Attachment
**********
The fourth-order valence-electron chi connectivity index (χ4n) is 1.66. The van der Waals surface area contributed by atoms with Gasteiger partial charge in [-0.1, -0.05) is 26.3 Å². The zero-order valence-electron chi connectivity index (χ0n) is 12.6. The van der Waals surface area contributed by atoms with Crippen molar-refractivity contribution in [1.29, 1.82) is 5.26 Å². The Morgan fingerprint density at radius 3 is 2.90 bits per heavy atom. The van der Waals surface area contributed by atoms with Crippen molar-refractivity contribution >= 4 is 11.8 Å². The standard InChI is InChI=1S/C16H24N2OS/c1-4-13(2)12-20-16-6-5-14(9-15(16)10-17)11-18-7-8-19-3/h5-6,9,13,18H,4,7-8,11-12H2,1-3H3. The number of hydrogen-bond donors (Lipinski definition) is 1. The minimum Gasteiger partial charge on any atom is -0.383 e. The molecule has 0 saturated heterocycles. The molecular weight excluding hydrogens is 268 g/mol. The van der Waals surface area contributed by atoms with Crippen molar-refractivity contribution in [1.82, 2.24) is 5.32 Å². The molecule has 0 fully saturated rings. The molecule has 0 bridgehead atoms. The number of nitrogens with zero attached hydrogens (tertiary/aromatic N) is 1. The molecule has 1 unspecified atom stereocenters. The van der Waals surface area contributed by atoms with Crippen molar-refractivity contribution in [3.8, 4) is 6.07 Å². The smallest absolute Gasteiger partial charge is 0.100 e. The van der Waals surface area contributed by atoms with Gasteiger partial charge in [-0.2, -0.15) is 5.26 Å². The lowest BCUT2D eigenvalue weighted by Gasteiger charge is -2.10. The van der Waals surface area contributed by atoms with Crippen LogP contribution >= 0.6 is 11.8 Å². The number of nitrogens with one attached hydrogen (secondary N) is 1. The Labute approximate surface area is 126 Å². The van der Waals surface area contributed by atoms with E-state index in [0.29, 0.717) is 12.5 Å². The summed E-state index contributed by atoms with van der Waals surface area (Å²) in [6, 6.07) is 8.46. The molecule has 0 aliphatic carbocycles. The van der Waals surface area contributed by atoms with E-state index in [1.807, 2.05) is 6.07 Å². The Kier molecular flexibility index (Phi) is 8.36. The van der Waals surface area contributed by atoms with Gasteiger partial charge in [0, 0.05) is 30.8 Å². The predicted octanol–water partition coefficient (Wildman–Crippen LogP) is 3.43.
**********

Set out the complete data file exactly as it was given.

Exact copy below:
The fourth-order valence-electron chi connectivity index (χ4n) is 1.66. The van der Waals surface area contributed by atoms with Gasteiger partial charge in [-0.1, -0.05) is 26.3 Å². The zero-order valence-electron chi connectivity index (χ0n) is 12.6. The van der Waals surface area contributed by atoms with Crippen molar-refractivity contribution in [1.29, 1.82) is 5.26 Å². The Morgan fingerprint density at radius 3 is 2.90 bits per heavy atom. The van der Waals surface area contributed by atoms with Crippen molar-refractivity contribution >= 4 is 11.8 Å². The standard InChI is InChI=1S/C16H24N2OS/c1-4-13(2)12-20-16-6-5-14(9-15(16)10-17)11-18-7-8-19-3/h5-6,9,13,18H,4,7-8,11-12H2,1-3H3. The number of hydrogen-bond donors (Lipinski definition) is 1. The minimum Gasteiger partial charge on any atom is -0.383 e. The molecule has 0 saturated heterocycles. The molecular weight excluding hydrogens is 268 g/mol. The van der Waals surface area contributed by atoms with Crippen molar-refractivity contribution in [1.82, 2.24) is 5.32 Å². The molecule has 0 fully saturated rings. The molecule has 0 bridgehead atoms. The number of nitrogens with zero attached hydrogens (tertiary/aromatic N) is 1. The molecule has 1 unspecified atom stereocenters. The van der Waals surface area contributed by atoms with Crippen molar-refractivity contribution in [3.8, 4) is 6.07 Å². The smallest absolute Gasteiger partial charge is 0.100 e. The van der Waals surface area contributed by atoms with Gasteiger partial charge in [-0.2, -0.15) is 5.26 Å². The lowest BCUT2D eigenvalue weighted by Gasteiger charge is -2.10. The van der Waals surface area contributed by atoms with Crippen LogP contribution >= 0.6 is 11.8 Å². The number of nitrogens with one attached hydrogen (secondary N) is 1. The Labute approximate surface area is 126 Å². The van der Waals surface area contributed by atoms with E-state index in [0.29, 0.717) is 12.5 Å². The summed E-state index contributed by atoms with van der Waals surface area (Å²) in [6, 6.07) is 8.46. The molecule has 0 aliphatic carbocycles. The van der Waals surface area contributed by atoms with E-state index in [1.807, 2.05) is 6.07 Å². The Kier molecular flexibility index (Phi) is 8.36. The van der Waals surface area contributed by atoms with Gasteiger partial charge in [0, 0.05) is 30.8 Å². The predicted octanol–water partition coefficient (Wildman–Crippen LogP) is 3.43.